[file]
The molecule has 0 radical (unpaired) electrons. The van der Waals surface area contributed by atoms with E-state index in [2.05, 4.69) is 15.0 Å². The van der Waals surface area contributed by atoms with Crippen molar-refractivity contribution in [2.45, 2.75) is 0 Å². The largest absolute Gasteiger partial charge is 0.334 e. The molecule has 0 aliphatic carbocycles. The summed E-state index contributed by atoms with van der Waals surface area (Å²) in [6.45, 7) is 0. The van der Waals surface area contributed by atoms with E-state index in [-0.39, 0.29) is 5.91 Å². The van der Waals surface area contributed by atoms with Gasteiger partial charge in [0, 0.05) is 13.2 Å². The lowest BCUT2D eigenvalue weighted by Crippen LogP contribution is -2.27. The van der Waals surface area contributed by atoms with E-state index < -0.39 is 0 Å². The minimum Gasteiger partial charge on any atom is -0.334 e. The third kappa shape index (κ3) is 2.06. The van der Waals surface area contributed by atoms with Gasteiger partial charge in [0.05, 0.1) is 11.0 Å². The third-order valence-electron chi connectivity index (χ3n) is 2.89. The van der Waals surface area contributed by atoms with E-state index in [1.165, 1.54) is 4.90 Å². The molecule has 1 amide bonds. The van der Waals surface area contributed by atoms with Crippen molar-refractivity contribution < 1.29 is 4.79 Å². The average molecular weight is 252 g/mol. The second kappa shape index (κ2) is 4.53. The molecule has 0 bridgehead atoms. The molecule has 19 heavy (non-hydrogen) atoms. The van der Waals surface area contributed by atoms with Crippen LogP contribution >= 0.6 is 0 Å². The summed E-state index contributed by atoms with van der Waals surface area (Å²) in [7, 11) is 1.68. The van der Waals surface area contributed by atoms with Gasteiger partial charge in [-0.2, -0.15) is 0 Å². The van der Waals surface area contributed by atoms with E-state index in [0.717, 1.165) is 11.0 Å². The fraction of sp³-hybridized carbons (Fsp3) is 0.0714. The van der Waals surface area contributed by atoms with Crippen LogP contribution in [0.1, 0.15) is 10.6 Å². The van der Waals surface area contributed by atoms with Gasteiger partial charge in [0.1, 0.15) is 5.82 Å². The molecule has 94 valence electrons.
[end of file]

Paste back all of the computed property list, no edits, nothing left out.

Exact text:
The molecule has 0 radical (unpaired) electrons. The van der Waals surface area contributed by atoms with E-state index in [2.05, 4.69) is 15.0 Å². The van der Waals surface area contributed by atoms with Crippen molar-refractivity contribution in [2.45, 2.75) is 0 Å². The largest absolute Gasteiger partial charge is 0.334 e. The molecule has 0 aliphatic carbocycles. The summed E-state index contributed by atoms with van der Waals surface area (Å²) in [6.45, 7) is 0. The van der Waals surface area contributed by atoms with E-state index in [-0.39, 0.29) is 5.91 Å². The van der Waals surface area contributed by atoms with Gasteiger partial charge in [0, 0.05) is 13.2 Å². The lowest BCUT2D eigenvalue weighted by Crippen LogP contribution is -2.27. The van der Waals surface area contributed by atoms with E-state index < -0.39 is 0 Å². The minimum Gasteiger partial charge on any atom is -0.334 e. The third kappa shape index (κ3) is 2.06. The van der Waals surface area contributed by atoms with Gasteiger partial charge in [0.05, 0.1) is 11.0 Å². The third-order valence-electron chi connectivity index (χ3n) is 2.89. The van der Waals surface area contributed by atoms with E-state index in [1.165, 1.54) is 4.90 Å². The molecule has 1 amide bonds. The van der Waals surface area contributed by atoms with Crippen molar-refractivity contribution < 1.29 is 4.79 Å². The average molecular weight is 252 g/mol. The second kappa shape index (κ2) is 4.53. The molecule has 0 bridgehead atoms. The molecule has 19 heavy (non-hydrogen) atoms. The van der Waals surface area contributed by atoms with Crippen LogP contribution >= 0.6 is 0 Å². The summed E-state index contributed by atoms with van der Waals surface area (Å²) in [7, 11) is 1.68. The van der Waals surface area contributed by atoms with Gasteiger partial charge in [-0.2, -0.15) is 0 Å². The van der Waals surface area contributed by atoms with E-state index in [0.717, 1.165) is 11.0 Å². The fraction of sp³-hybridized carbons (Fsp3) is 0.0714. The van der Waals surface area contributed by atoms with Crippen LogP contribution in [0.1, 0.15) is 10.6 Å². The van der Waals surface area contributed by atoms with Gasteiger partial charge in [0.1, 0.15) is 5.82 Å². The molecule has 94 valence electrons.